I once had a client ask me if he could put floor cleaner in his dip tank to clean his shop's manufactured parts before they were shipped to the customer. After I told him it would rust the parts, discolor the aluminum, and foam out of the tank, he wisely decided against it.
The fact is, just as manufacturing machines and processes have gotten more sophisticated and exact, industrial cleaning products have too. Today's cleaners have been adapted to meet the varying cleaning needs of modern manufacturing.
Which type of industrial cleaning products is best for your operations? It depends on seven factors.
1. What's Being Cleaned?
Are you cleaning a floor, the outside of a machine, or are you cleaning parts moving to the next stage of the production cycle? Industrial cleaning products are designed to do different things.
2. The Substrate
What are you cleaning off: straight cutting oil, grease, or a water-soluble coolant? The severity of the substrate you are cleaning off will determine the classification of cleaner you use. For example, cleaning grease may require a heavy duty formula with more additives and components. Some heavy duty blends are alkaline (pH over 7), which makes them more caustic. While higher caustics clean greasy parts better, they may require more safety precautions for employee safety.
If you're cleaning off a light coolant, you can use a lighter duty cleaner.
3. Amount of Agitation
The type of washer you use is important as well; more specifically, the amount of agitation it produces. The higher pounds per square inch (psi) rating, the higher the agitation. A dip tank will have a lot less agitation than a spray washer. This is significant because cleaners are formulated for either a lot of agitation or little agitation. If you put an industrial cleaning product for low agitation into a spray washer, it will foam excessively. Think of what happens when you put regular dishwashing liquid for sink cleaning into your home dishwasher.
4. Cleaning Process
When it comes to cleaning oil off of industrial parts and machines, there are two types of industrial cleaning products: oil emulsifying, where the cleaner attaches to the oil and "holds" it in, and suspension and oil rejecting, where the cleaner separates the oil to the top for skimming. How you clean your parts will determine which type of industrial cleaning product you want to use. If you use a dip tank, for example, you'll want oil emulsifying. Otherwise, you'll just be dipping the next piece into oil floating on the surface.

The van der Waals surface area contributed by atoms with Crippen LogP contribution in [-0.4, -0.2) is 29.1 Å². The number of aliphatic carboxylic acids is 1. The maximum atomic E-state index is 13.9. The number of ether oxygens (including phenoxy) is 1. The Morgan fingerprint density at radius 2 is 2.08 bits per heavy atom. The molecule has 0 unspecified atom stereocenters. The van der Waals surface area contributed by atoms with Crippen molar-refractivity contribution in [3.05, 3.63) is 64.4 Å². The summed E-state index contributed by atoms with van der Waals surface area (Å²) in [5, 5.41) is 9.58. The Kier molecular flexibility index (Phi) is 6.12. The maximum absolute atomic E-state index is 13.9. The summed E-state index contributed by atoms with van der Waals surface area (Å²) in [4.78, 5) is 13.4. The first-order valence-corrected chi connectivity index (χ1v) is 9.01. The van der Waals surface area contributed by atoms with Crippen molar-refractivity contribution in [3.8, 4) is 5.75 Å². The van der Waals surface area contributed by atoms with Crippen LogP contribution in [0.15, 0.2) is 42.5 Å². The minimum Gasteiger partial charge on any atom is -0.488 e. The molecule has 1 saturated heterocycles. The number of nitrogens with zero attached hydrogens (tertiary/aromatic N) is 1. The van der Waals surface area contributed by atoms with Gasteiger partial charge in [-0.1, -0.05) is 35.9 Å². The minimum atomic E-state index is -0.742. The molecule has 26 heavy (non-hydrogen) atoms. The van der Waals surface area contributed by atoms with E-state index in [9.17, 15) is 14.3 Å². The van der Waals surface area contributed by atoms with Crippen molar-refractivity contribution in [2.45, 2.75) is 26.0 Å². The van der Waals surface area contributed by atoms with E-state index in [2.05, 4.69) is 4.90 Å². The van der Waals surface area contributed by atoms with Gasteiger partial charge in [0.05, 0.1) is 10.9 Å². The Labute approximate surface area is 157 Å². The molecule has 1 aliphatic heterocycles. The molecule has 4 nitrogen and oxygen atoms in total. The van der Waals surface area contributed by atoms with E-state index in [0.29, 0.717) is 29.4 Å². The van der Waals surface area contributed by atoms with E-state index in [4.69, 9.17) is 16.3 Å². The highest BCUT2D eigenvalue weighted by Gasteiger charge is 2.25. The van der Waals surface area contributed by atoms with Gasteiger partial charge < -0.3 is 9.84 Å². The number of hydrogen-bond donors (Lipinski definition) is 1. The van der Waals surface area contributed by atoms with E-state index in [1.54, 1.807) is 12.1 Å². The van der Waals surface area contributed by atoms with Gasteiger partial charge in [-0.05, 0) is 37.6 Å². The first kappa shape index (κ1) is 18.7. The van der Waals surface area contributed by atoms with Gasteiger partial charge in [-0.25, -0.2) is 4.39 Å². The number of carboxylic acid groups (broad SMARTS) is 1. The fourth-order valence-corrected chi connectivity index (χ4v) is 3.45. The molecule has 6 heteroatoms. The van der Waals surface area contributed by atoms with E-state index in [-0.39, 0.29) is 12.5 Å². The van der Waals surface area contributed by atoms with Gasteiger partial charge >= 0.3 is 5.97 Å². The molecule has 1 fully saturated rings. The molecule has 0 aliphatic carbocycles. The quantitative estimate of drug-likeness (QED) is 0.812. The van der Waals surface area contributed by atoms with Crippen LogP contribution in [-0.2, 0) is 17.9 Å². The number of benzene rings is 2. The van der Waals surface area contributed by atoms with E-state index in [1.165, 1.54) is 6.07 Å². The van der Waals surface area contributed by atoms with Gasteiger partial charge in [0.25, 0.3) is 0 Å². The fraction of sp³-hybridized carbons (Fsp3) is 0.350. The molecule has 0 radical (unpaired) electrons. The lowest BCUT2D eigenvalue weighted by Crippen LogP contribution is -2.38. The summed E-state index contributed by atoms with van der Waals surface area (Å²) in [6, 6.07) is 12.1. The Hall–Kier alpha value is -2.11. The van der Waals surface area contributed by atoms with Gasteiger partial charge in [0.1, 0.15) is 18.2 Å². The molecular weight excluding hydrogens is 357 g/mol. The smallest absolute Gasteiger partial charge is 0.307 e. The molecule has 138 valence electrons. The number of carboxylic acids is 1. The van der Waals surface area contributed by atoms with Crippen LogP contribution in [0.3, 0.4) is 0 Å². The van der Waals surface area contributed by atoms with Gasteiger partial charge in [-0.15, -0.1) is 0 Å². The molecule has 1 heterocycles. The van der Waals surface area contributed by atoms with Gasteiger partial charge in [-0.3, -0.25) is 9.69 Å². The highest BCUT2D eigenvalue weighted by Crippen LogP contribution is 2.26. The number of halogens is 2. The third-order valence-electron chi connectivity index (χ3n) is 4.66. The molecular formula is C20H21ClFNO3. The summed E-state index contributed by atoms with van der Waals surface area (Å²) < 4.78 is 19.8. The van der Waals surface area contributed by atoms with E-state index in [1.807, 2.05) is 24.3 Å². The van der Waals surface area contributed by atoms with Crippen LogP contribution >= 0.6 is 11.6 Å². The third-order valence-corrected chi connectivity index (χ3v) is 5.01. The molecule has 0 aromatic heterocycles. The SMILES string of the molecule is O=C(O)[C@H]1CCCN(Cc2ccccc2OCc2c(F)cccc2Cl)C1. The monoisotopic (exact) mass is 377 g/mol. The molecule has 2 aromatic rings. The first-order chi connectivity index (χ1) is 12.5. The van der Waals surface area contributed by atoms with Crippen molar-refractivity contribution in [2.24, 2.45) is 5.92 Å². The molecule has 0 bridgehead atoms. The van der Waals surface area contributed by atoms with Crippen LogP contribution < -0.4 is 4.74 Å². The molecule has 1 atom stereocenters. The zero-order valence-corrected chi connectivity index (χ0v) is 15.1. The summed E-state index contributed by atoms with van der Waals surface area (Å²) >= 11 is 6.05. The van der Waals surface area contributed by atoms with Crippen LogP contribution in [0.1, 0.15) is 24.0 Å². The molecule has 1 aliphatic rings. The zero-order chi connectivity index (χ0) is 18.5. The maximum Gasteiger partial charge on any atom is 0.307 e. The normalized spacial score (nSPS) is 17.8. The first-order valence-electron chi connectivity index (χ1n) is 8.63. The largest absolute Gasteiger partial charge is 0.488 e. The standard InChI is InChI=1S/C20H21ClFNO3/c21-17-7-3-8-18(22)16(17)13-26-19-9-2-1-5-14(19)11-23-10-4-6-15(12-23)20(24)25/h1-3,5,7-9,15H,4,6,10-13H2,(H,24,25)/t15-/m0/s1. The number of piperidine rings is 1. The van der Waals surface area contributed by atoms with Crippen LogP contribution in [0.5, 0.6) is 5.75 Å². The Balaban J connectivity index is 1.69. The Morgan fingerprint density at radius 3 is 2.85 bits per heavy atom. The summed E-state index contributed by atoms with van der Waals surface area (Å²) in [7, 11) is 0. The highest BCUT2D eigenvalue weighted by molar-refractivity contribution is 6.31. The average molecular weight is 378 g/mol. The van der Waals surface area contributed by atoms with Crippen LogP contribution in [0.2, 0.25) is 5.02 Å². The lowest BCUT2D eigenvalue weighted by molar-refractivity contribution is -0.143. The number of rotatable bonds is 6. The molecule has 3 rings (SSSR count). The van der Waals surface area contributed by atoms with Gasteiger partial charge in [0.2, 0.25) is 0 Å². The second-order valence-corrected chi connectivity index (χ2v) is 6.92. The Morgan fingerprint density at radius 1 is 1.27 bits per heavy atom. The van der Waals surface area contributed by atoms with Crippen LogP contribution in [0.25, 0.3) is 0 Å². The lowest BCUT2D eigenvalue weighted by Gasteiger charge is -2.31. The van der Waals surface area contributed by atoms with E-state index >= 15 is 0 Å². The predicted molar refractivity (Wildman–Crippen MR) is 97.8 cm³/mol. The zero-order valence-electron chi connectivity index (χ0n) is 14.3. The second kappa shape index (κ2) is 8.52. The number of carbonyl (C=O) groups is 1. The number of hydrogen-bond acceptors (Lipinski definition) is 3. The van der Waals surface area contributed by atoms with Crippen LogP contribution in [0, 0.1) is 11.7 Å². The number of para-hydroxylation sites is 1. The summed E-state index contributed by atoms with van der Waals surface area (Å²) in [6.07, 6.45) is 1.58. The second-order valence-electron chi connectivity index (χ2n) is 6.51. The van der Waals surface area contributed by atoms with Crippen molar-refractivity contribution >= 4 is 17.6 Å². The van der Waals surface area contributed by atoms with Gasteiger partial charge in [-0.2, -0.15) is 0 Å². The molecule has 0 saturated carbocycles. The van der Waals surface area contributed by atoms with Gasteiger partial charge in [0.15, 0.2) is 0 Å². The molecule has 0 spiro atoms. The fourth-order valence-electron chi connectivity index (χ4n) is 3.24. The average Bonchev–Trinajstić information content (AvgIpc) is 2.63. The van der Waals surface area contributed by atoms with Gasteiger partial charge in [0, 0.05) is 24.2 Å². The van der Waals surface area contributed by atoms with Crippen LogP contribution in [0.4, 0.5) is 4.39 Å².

Know the temperature at which your dip tank or spray washer operates best. Most washers are heated and, as such, most cleaners need to be heated too. Some cleaners can be run at ambient temperature, but most can't.
One company was running a washer at a 140 degrees Fahrenheit. The temperature was affecting the product tolerances, so, naturally, they turned down the heat of the washer. However, they forgot to change out the industrial cleaning product. When they ran the washer at the new lower temperature the original cleaner foamed everywhere. Replacing the industrial cleaning product with one that could work at ambient temperature would have prevented the foaming.
6. The Type of Metal
What type of metal are you cleaning? Make sure you select a cleaner that works for that metal. Some cleaners, for example, will discolor metals such as aluminum.
7. Drying Time
Are parts going to sit when they come out of the washer? If so, for how long? The longer they sit, the more rust protection they may need.
Industrial cleaning products aren't one and the same. By being aware of these seven factors, you or your supplier can select the best industrial cleaning products for your modern manufacturing operations — saving you cost, time, and hassle.
Amy Cashero is a territory account manager at Acculube, a Dayton-Ohio based fluids supplier to American manufacturers and service providers.